All About Jewelry Wire Part 3: Wire Shapes

All About Jewelry Wire Part 4: Common Wire Materials

All About Jewelry Wire Part 6: What is Work Hardening?

All About Jewelry Wire Part 7: How to Work Harden Jewelry Wire



  1. Thank you soo much for this useful information really appreciate it!

  2. Thank you so much for the info! I recently came into some heavy-duty scrap wire, and thanks to your post, I know the gauge and have some ideas of what to do with it. :D

  3. hello,

    merci beaucoup c’est super de mettre ces informations tres utiles ! bravo , continuez, je suis debutante et cela m’aide beaucoup.


  4. super useful thanks – my bullion dealer sells wire by mm – so it’s really handy to have your conversion too. Cheers!

  5. Love how useful this is for beginners and more experienced!

  6. Debbie Reaume says:

    What is the gauge on the picture that looks like the ? mark? It looks like stamped metal and I can’t seem to find this kind only rounded/smooth wire, thanks

    • Hi Debbie!

      Thanks so much for your question. The wire I used for the question mark is 14 gauge round wire that I formed into shape and then hammered to give it that look. Hammering wire is really fun – you should give it a go :)

      ~ Jessica

  7. melissa says:

    what type of wire do use to hammer flat. is it dead soft, half soft? thanks!!!

    • Hi Melissa!

      I almost always use half hard wire. You can certainly use dead soft, but you will have more hammering to do to harden it up (see my post on ‘work hardening’ wire if you need more info).

      The benefit to using dead soft wire would be if you are making intricate shapes with the wire before hammering it, so that it’s easier to bend into those shapes. If not, save yourself the trouble and go with half hard :)

      Thanks so much for your question!

      ~ Jessica

  8. Barbara says:

    What great tutorials. You answered so many questions I had. I hope to learn more from you as I explore working with wire to make jewelry.

  9. Roberta Kellogg says:

    This has been an exquisite find for me as a new crafter. I have been trying on my own through trial and error, and needless to say, throwing a lot of good material away by my own errors. I appreciate all the information ya’ll have compiled for people like myself. It is very disappointing to get a design all ready, and feeling like you have it under control, and then something snapping and falling apart. I will certainly be pointing other newbies in this direction for help in what to buy for what creations they are attempting to make. Thank you again for all the help! Made me evening to know I have somewhere to go to get a little help with buying choices, and making the right choice. Happy days! Blessed Be to those who open their hearts to help others just because they have a good heart, and no other motive. Not common all the time.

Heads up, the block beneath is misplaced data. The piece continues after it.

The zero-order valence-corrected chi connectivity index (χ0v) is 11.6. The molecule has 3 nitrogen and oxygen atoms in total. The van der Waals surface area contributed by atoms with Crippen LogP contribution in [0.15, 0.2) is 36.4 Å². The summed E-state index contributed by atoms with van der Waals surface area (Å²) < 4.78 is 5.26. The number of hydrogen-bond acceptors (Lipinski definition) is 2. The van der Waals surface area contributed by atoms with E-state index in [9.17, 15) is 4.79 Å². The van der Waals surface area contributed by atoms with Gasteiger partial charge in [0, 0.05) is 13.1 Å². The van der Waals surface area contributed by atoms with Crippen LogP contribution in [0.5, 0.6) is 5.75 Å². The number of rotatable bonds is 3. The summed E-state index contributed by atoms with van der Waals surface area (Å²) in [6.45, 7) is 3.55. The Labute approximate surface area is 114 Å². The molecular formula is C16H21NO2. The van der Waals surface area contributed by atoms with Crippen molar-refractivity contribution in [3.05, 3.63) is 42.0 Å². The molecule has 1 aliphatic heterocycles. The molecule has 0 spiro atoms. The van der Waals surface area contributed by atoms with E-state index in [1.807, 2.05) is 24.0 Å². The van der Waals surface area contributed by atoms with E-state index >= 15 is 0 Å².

• Hi Roberta!

      Please forgive my terribly delayed reply – I seemed to have missed a lot of comments. I’m so sorry!

      Thank you so much for visiting and for your kind words. I am so glad this was useful to you! I do know how disappointing it is to put your heart into a design for it to bend and break, and that’s really a big reason I wanted to put all this info together. I see a lot of beginners struggling with this. And I’ve been there too!

      Please let me know if you have any questions as you get further along in your wire wrapping journey!

      ~ Jess

  10. Thanks for all the clear information, Jess. What I’m wondering now is how many of the gauges can be worked on using the basic tools? At what point do I need a stronger set of tools? The thicker gauges are pretty and I don’t want to wreck my beginner’s tools.

  11. Oops! found it! In fact summing up, we can safely use regular tools through gauge 18. Higher gauges require more sturdy tools… Anything else we should remember à propos ?
    Thanks Judy

    • Thanks for your question, Judy! Some tools might have different recommendations but that’s a good rule of thumb. The tips of your tools (round nose, chain nose, + flush cutters) will be able to handle smaller gauges than the middle or back of the tools’ jaws so there is a little bit more of a range. The really good tools should tell you specifically the range of gauges recommended for use with the tips and the range for the rest of the tool.

      Generally it’s good practice to only use the fine tips of your tools (for round nose, chain nose, and flush cutters) only when necessary. So if you have the option of using the middle or back of your flush cutter jaws to cut a piece of wire, that’s a good habit to get into, so you can preserve the tips for when you need to really snip up close and in tight spots.

      I don’t know that this is a written rule anywhere but I try to look at the size of the wire and if it’s bigger than the tips of my tools I slide it down to where the tool is about the same or a little bit thicker than the wire. I think that’s a pretty good guideline for keeping your tools at their best!

  12. Shayna Coleman says:

    I am doing my ‘ground work first and am so glad to have found you.
    I am up to buying the wire and of course need to know what is best for what. Your explanation of each size is very easy to understand but of course, that is not all there is to it. Looking forward to many happy days learning how to creat lovely goodies and no doubt, stuff-ups.